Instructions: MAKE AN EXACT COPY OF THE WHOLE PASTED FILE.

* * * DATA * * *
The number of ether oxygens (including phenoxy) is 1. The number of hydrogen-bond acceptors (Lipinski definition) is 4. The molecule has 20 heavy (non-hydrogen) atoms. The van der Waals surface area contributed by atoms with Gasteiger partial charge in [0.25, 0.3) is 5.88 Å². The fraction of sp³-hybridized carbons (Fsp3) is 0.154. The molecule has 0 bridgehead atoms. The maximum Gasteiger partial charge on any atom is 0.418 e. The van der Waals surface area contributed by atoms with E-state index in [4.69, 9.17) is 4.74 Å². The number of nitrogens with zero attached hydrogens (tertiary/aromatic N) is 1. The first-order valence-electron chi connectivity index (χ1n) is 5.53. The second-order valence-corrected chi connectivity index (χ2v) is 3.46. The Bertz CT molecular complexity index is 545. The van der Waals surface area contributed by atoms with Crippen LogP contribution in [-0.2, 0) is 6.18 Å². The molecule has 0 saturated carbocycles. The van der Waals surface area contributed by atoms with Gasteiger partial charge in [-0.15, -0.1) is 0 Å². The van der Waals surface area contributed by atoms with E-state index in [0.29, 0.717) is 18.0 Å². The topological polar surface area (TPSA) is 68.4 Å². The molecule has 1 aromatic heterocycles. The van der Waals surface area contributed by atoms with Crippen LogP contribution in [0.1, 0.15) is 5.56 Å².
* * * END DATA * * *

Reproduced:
The number of ether oxygens (including phenoxy) is 1. The number of hydrogen-bond acceptors (Lipinski definition) is 4. The molecule has 20 heavy (non-hydrogen) atoms. The van der Waals surface area contributed by atoms with Gasteiger partial charge in [0.25, 0.3) is 5.88 Å². The fraction of sp³-hybridized carbons (Fsp3) is 0.154. The molecule has 0 bridgehead atoms. The maximum Gasteiger partial charge on any atom is 0.418 e. The van der Waals surface area contributed by atoms with E-state index in [4.69, 9.17) is 4.74 Å². The number of nitrogens with zero attached hydrogens (tertiary/aromatic N) is 1. The first-order valence-electron chi connectivity index (χ1n) is 5.53. The second-order valence-corrected chi connectivity index (χ2v) is 3.46. The Bertz CT molecular complexity index is 545. The van der Waals surface area contributed by atoms with Crippen LogP contribution in [-0.2, 0) is 6.18 Å². The molecule has 0 saturated carbocycles. The van der Waals surface area contributed by atoms with Gasteiger partial charge in [-0.15, -0.1) is 0 Å². The van der Waals surface area contributed by atoms with E-state index in [0.29, 0.717) is 18.0 Å². The topological polar surface area (TPSA) is 68.4 Å². The molecule has 1 aromatic heterocycles. The van der Waals surface area contributed by atoms with Crippen LogP contribution in [0.1, 0.15) is 5.56 Å².